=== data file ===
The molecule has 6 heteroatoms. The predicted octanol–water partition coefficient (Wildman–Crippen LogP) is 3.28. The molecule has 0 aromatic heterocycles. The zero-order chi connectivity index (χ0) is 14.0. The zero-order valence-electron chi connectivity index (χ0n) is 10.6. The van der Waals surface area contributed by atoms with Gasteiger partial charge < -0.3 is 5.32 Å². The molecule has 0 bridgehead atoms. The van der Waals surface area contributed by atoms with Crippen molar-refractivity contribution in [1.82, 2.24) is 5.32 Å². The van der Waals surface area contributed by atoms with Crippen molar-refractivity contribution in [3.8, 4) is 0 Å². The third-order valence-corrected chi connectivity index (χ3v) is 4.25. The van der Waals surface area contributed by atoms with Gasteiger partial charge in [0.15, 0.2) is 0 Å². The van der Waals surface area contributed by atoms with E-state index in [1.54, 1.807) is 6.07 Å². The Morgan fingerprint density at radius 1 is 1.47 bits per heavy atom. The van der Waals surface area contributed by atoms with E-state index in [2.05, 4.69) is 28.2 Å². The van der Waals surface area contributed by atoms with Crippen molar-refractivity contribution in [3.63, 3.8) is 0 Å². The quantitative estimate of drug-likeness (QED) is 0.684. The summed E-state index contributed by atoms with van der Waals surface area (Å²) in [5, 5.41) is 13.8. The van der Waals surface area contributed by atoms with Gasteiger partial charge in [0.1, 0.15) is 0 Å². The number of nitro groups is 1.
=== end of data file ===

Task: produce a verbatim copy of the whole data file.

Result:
The molecule has 6 heteroatoms. The predicted octanol–water partition coefficient (Wildman–Crippen LogP) is 3.28. The molecule has 0 aromatic heterocycles. The zero-order chi connectivity index (χ0) is 14.0. The zero-order valence-electron chi connectivity index (χ0n) is 10.6. The van der Waals surface area contributed by atoms with Gasteiger partial charge < -0.3 is 5.32 Å². The molecule has 0 bridgehead atoms. The van der Waals surface area contributed by atoms with Crippen molar-refractivity contribution in [1.82, 2.24) is 5.32 Å². The van der Waals surface area contributed by atoms with Crippen molar-refractivity contribution in [3.8, 4) is 0 Å². The third-order valence-corrected chi connectivity index (χ3v) is 4.25. The van der Waals surface area contributed by atoms with Gasteiger partial charge in [0.15, 0.2) is 0 Å². The van der Waals surface area contributed by atoms with E-state index in [1.54, 1.807) is 6.07 Å². The Morgan fingerprint density at radius 1 is 1.47 bits per heavy atom. The van der Waals surface area contributed by atoms with E-state index in [2.05, 4.69) is 28.2 Å². The van der Waals surface area contributed by atoms with Crippen molar-refractivity contribution in [3.63, 3.8) is 0 Å². The quantitative estimate of drug-likeness (QED) is 0.684. The summed E-state index contributed by atoms with van der Waals surface area (Å²) in [5, 5.41) is 13.8. The van der Waals surface area contributed by atoms with Gasteiger partial charge in [0.1, 0.15) is 0 Å². The number of nitro groups is 1.